The Hollow Hills - Mary Stewart The Hollow Hills is the second book in Mary Stewart's Arthurian saga and covers the fifteen years between Arthur's birth and his acclamation as High King as experienced by Merlin, who spends much of it avoiding the limelight and traveling to Asia Minor and Constantinople. In a word, not taking a role in Arthur's life whatsoever until a few months before the boy's acclamation.

Which is the primary problem. We can't engage with either the chief character of the novel or with his ostensible ward. We're observers to events that are happening far away to people we have no connection with. A feeling deliberately enforced by Stewart, whose Merlin consistently emphasizes his passivity (and other's) in the unfolding of events - everything that happens is the will of the God (who may manifest as the Christian God, Mithras or any other divine being) and all we can do is accept it.

It drains the saga of any dramatic tension.

Another distraction I found was Arthur himself. The boy is simply too good to be true. Not just in a moral sense but in all ways - he has wisdom, ability and charisma far beyond that of a fourteen-year-old boy. Which I might have accepted more readily if Stewart's retelling were more mythological/fantastical. There the "chosen one" can display all manner of miraculous abilities (i.e., Jesus' performance in the synagogue when only thirteen or Herakles' exploits in the crib). But she chose a mostly historical mode, which means - in order to accept Arthur's precosity - we need to spend more time with the boy.

The feminine continues to receive shortshrift. Women are either Madonnas (Merlin's mother, Ygraine (sort of), Drusilla), whores (Morgause) or dismissed as irrelevant (Morgian). And the few allusions to a feminine divine principal suggest a blood-thirsty, savage, evil entity.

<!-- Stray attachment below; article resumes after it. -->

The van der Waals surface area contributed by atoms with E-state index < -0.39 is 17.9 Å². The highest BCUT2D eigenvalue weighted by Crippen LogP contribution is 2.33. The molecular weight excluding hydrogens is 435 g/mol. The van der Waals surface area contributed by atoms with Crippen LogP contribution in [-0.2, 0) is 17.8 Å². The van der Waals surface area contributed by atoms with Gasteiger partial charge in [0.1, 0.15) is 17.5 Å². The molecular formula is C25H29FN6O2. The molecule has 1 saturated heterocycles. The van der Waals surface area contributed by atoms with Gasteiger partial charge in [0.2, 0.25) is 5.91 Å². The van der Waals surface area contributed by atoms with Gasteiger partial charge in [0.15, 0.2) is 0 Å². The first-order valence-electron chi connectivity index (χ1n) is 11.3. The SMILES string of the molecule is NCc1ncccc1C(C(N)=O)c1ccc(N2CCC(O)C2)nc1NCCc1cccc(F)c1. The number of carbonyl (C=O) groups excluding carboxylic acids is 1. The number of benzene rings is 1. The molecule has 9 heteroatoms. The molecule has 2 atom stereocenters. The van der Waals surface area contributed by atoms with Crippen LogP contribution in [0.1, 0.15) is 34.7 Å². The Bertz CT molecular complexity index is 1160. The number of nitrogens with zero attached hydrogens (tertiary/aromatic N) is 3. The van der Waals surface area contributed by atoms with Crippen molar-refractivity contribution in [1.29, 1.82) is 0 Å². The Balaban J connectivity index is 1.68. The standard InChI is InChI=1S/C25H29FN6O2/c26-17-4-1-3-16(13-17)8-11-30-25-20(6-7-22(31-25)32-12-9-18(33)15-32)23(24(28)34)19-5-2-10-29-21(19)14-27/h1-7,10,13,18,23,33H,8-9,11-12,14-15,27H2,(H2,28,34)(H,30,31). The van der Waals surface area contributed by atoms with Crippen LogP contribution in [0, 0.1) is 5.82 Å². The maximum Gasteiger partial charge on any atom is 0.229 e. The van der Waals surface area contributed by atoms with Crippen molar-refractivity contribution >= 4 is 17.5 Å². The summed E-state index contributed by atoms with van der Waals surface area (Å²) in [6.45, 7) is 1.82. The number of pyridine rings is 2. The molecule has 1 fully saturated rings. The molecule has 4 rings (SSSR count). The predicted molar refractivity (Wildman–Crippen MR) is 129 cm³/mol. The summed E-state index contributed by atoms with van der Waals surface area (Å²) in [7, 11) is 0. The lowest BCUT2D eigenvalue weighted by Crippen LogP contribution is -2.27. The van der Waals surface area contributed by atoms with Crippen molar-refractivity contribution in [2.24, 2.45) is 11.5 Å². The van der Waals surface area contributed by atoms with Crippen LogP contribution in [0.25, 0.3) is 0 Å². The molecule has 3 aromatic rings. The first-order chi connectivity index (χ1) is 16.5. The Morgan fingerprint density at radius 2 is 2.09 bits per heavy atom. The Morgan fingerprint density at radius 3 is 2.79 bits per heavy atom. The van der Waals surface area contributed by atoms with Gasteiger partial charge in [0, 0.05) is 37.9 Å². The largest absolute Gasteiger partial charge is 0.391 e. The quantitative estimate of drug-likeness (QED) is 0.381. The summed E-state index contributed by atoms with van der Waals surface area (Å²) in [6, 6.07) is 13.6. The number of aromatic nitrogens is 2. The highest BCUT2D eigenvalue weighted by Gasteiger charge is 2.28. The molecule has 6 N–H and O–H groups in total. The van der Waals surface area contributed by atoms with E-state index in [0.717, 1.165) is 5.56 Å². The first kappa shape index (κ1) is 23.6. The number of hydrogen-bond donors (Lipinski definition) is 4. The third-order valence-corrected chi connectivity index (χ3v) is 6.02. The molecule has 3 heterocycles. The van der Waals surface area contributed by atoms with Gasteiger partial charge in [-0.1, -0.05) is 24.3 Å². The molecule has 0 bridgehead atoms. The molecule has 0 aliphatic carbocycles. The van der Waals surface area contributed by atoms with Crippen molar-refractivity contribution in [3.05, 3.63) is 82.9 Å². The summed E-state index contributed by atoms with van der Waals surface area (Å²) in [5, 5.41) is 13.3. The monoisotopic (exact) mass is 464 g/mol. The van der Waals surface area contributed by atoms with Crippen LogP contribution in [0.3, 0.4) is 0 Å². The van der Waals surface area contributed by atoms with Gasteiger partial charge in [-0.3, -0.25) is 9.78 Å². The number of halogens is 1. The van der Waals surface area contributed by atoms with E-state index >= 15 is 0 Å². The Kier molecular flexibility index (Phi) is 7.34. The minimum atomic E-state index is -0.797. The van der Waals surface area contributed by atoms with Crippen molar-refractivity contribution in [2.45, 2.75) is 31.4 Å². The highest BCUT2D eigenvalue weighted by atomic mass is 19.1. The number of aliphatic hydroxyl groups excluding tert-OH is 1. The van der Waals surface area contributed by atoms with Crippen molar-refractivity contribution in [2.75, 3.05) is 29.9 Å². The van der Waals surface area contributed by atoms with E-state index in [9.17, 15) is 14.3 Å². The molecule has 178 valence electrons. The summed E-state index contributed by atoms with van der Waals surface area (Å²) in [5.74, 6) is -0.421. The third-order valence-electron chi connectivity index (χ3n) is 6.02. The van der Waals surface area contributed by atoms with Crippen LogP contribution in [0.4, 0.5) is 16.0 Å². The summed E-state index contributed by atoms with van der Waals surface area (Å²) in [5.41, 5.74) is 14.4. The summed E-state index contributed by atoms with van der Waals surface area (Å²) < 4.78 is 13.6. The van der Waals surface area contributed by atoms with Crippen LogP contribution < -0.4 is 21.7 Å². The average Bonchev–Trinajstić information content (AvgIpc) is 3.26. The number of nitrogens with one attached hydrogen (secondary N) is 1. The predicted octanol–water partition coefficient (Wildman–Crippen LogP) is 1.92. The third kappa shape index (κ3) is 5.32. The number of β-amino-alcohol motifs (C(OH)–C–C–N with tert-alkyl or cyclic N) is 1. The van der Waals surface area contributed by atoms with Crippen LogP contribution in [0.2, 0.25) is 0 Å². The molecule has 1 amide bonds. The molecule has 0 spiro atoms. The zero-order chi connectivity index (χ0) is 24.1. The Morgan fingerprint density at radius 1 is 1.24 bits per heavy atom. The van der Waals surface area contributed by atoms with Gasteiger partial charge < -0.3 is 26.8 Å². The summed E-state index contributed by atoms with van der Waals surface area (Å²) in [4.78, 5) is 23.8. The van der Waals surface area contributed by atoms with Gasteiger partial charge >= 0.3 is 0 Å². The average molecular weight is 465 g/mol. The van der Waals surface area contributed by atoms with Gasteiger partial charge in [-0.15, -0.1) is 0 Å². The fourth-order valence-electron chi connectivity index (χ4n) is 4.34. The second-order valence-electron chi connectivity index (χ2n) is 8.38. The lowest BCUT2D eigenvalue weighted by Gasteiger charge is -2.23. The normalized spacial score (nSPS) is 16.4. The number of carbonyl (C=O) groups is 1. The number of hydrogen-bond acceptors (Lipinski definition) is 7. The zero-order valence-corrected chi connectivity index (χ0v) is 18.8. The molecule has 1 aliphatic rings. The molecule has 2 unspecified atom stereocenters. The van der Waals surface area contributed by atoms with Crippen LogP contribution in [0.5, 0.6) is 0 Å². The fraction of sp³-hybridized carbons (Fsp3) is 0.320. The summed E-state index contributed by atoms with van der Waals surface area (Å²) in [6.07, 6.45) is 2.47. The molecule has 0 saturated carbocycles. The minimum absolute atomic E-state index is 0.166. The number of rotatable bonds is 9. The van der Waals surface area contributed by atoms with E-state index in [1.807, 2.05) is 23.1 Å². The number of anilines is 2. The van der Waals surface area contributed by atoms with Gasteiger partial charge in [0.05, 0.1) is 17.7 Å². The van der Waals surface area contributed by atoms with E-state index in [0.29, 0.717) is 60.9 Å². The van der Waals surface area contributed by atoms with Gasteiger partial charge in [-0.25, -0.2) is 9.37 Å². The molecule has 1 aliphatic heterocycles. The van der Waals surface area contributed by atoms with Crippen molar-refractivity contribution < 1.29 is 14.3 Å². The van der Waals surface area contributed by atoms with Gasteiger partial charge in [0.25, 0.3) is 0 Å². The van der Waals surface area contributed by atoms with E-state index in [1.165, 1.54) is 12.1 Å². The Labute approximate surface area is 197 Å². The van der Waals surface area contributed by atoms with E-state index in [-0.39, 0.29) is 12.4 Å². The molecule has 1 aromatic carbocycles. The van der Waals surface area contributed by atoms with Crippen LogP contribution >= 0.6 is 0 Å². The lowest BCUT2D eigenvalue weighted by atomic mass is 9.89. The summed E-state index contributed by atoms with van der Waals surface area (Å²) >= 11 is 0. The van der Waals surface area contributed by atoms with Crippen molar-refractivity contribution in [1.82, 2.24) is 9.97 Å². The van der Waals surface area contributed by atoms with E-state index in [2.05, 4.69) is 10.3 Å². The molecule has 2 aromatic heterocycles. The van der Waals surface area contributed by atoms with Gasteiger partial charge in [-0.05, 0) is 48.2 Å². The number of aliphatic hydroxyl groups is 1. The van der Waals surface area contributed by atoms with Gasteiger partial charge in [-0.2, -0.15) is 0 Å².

So why three stars? Partly for nostalgic sentiment; a reflection from my earliest days as a serious reader and a love of the Arthur myth in pretty much any form. Another is that Stewart has an eye for colorful detail and - despite my complaints about the nature of the story - an excellent sense of pacing. We may feel like observers but we're observers of an exciting story.

And then there's the notion, which I realized after finishing the novel, that the narrative's passivity is a deliberate strategy on Stewart's part and that Merlin is a most unreliable narrator. This is, after all, the purported memoirs of Merlin who lies entombed in the Crystal Cave (how we are reading them is unclear but moot). It's understandable, then, why Merlin doesn't portray himself (or any other "good" guy) as culpable for anything but rather tools of a higher purpose; and it explains why the motives of everyone else are consistently portrayed as political or military machinations to achieve simple, mundane power. It also explains the misogyny - Merlin has been terrified of women since a boy and he is brought low by a woman. Things that would color anyone's perception of females.

I may be reading too much into the text but I will be heading down to the library today (July 28) to check out the third and fourth books and complete this tale left unfinished from my youth.